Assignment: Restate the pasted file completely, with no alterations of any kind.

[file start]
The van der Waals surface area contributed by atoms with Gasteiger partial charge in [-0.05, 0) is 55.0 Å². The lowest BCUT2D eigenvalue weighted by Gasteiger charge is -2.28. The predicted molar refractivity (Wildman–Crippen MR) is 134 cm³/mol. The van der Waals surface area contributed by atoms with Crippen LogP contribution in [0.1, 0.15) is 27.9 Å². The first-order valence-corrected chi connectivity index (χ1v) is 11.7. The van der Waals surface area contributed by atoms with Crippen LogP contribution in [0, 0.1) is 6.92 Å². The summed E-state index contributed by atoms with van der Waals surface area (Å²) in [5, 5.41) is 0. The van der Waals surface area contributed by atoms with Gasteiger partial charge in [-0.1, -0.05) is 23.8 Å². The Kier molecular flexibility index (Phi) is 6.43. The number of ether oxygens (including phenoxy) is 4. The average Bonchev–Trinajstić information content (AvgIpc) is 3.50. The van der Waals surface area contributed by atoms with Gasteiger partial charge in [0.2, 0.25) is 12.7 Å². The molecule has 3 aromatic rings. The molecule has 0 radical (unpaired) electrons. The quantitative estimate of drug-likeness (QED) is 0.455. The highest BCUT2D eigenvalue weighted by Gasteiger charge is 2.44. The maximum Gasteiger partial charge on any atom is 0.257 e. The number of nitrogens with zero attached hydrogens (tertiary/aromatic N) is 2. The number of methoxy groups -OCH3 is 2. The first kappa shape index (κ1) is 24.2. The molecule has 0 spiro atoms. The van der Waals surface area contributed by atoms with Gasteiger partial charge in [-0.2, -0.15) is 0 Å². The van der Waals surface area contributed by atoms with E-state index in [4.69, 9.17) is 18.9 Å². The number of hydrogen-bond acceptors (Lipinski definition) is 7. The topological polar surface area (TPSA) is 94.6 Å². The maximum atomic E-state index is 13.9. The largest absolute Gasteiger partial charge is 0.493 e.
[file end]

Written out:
The van der Waals surface area contributed by atoms with Gasteiger partial charge in [-0.05, 0) is 55.0 Å². The lowest BCUT2D eigenvalue weighted by Gasteiger charge is -2.28. The predicted molar refractivity (Wildman–Crippen MR) is 134 cm³/mol. The van der Waals surface area contributed by atoms with Crippen LogP contribution in [0.1, 0.15) is 27.9 Å². The first-order valence-corrected chi connectivity index (χ1v) is 11.7. The van der Waals surface area contributed by atoms with Crippen LogP contribution in [0, 0.1) is 6.92 Å². The summed E-state index contributed by atoms with van der Waals surface area (Å²) in [5, 5.41) is 0. The van der Waals surface area contributed by atoms with Gasteiger partial charge in [-0.1, -0.05) is 23.8 Å². The Kier molecular flexibility index (Phi) is 6.43. The number of ether oxygens (including phenoxy) is 4. The average Bonchev–Trinajstić information content (AvgIpc) is 3.50. The van der Waals surface area contributed by atoms with Gasteiger partial charge in [0.2, 0.25) is 12.7 Å². The molecule has 3 aromatic rings. The molecule has 0 radical (unpaired) electrons. The quantitative estimate of drug-likeness (QED) is 0.455. The highest BCUT2D eigenvalue weighted by Gasteiger charge is 2.44. The maximum Gasteiger partial charge on any atom is 0.257 e. The number of nitrogens with zero attached hydrogens (tertiary/aromatic N) is 2. The number of methoxy groups -OCH3 is 2. The first kappa shape index (κ1) is 24.2. The molecule has 0 spiro atoms. The van der Waals surface area contributed by atoms with Gasteiger partial charge in [-0.2, -0.15) is 0 Å². The van der Waals surface area contributed by atoms with E-state index in [4.69, 9.17) is 18.9 Å². The number of hydrogen-bond acceptors (Lipinski definition) is 7. The topological polar surface area (TPSA) is 94.6 Å². The maximum atomic E-state index is 13.9. The largest absolute Gasteiger partial charge is 0.493 e.